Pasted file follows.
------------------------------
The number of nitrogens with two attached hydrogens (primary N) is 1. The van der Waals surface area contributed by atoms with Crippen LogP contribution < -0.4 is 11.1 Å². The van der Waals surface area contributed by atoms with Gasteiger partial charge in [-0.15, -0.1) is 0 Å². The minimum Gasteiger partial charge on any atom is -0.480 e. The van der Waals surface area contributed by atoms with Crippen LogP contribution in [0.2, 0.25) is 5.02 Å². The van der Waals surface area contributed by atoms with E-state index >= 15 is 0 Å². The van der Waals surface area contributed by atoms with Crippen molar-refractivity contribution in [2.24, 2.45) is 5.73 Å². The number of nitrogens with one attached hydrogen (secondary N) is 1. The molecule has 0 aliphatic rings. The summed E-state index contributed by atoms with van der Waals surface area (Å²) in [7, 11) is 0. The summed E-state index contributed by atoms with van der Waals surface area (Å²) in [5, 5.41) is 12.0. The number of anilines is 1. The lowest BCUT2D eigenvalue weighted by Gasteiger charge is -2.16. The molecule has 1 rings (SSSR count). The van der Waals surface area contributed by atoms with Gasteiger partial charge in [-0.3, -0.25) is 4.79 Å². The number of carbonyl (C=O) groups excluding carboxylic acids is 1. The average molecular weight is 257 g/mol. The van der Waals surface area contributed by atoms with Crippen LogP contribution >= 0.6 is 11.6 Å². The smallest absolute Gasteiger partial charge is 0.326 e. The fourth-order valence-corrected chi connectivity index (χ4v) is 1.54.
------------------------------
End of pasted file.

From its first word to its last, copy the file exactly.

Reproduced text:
The number of nitrogens with two attached hydrogens (primary N) is 1. The van der Waals surface area contributed by atoms with Crippen LogP contribution < -0.4 is 11.1 Å². The van der Waals surface area contributed by atoms with Gasteiger partial charge in [-0.15, -0.1) is 0 Å². The minimum Gasteiger partial charge on any atom is -0.480 e. The van der Waals surface area contributed by atoms with Crippen LogP contribution in [0.2, 0.25) is 5.02 Å². The van der Waals surface area contributed by atoms with E-state index >= 15 is 0 Å². The van der Waals surface area contributed by atoms with Crippen molar-refractivity contribution in [2.24, 2.45) is 5.73 Å². The number of nitrogens with one attached hydrogen (secondary N) is 1. The molecule has 0 aliphatic rings. The summed E-state index contributed by atoms with van der Waals surface area (Å²) in [7, 11) is 0. The summed E-state index contributed by atoms with van der Waals surface area (Å²) in [5, 5.41) is 12.0. The number of anilines is 1. The lowest BCUT2D eigenvalue weighted by Gasteiger charge is -2.16. The molecule has 1 rings (SSSR count). The van der Waals surface area contributed by atoms with Gasteiger partial charge in [-0.3, -0.25) is 4.79 Å². The number of carbonyl (C=O) groups excluding carboxylic acids is 1. The average molecular weight is 257 g/mol. The van der Waals surface area contributed by atoms with Crippen LogP contribution >= 0.6 is 11.6 Å². The smallest absolute Gasteiger partial charge is 0.326 e. The fourth-order valence-corrected chi connectivity index (χ4v) is 1.54.